About Global Warming

Over the last three hundred years we have radically increased our use of energy sources like oil, coal and natural gas. Burning these fuels releases carbon dioxide into the atmosphere. At the same time we have been busy cutting down our forests and planting houses and businesses on our farmland, which serves to lower the carbon consuming impact that trees provide. The net effect is a significant negative impact on our climate, sometimes known as global warming. CO2 and other GHGs are accumulating in the atmosphere at levels never reached before. Scientists and government officials from 113 countries issued a report in 2007 that directly blames humans for rising global temperatures. Some of the main conclusions from their report are:

  • Warming of the climate system is unequivocal (not debatable), as is evident from observations of increases in global average air and ocean temperatures, widespread melting of snow and ice, and rising global average sea level.
  • Global increases in carbon dioxide concentration are due primarily to fossil fuel use and land-use change, while those of methane and nitrous oxide are primarily due to agriculture.
  • The understanding of human-influenced warming and cooling effects on climate has improved over the previous 4 years. This has led to very high confidence that the globally-averaged net effect of human activities since 1750 has been one of warming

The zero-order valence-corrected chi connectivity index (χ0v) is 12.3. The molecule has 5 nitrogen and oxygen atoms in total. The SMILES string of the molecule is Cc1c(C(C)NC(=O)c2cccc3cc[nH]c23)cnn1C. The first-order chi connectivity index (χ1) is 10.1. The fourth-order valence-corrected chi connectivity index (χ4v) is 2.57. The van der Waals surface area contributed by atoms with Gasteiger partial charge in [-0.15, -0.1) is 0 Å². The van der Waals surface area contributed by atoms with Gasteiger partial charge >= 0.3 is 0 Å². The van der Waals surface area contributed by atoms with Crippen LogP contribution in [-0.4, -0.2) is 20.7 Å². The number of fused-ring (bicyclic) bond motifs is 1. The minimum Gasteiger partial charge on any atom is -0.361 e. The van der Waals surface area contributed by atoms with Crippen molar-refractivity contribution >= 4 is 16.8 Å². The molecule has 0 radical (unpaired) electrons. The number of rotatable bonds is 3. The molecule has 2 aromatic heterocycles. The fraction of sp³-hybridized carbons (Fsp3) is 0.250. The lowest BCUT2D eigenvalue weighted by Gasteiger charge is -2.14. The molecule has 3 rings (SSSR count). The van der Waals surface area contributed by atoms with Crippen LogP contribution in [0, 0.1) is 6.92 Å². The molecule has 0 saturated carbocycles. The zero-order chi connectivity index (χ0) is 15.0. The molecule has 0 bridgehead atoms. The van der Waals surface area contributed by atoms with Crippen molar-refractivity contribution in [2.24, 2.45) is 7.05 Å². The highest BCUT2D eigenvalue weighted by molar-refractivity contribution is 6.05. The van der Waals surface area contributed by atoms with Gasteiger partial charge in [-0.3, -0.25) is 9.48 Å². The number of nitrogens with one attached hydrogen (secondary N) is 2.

• Global atmospheric concentrations of carbon dioxide, methane and nitrous oxide (greenhouse gases) have increased markedly as a result of human activities since 1750 and now far exceed pre-industrial values determined from ice cores spanning thousands of years.
What Will Happen Next?

What all this means is that global warming and climate change are starting to transform our planet. This will affect us, our children and grandchildren, living things and ecosystems, as well as the economy. No one can say for sure what will happen next, but if we don't start taking serious action, here are some possibilities:

  • Rising sea levels destroy coastal areas
  • Frequent and intense heat waves
  • More droughts and wildfires
  • Extinction of millions of species
  • Spreading of weather-sensitive disease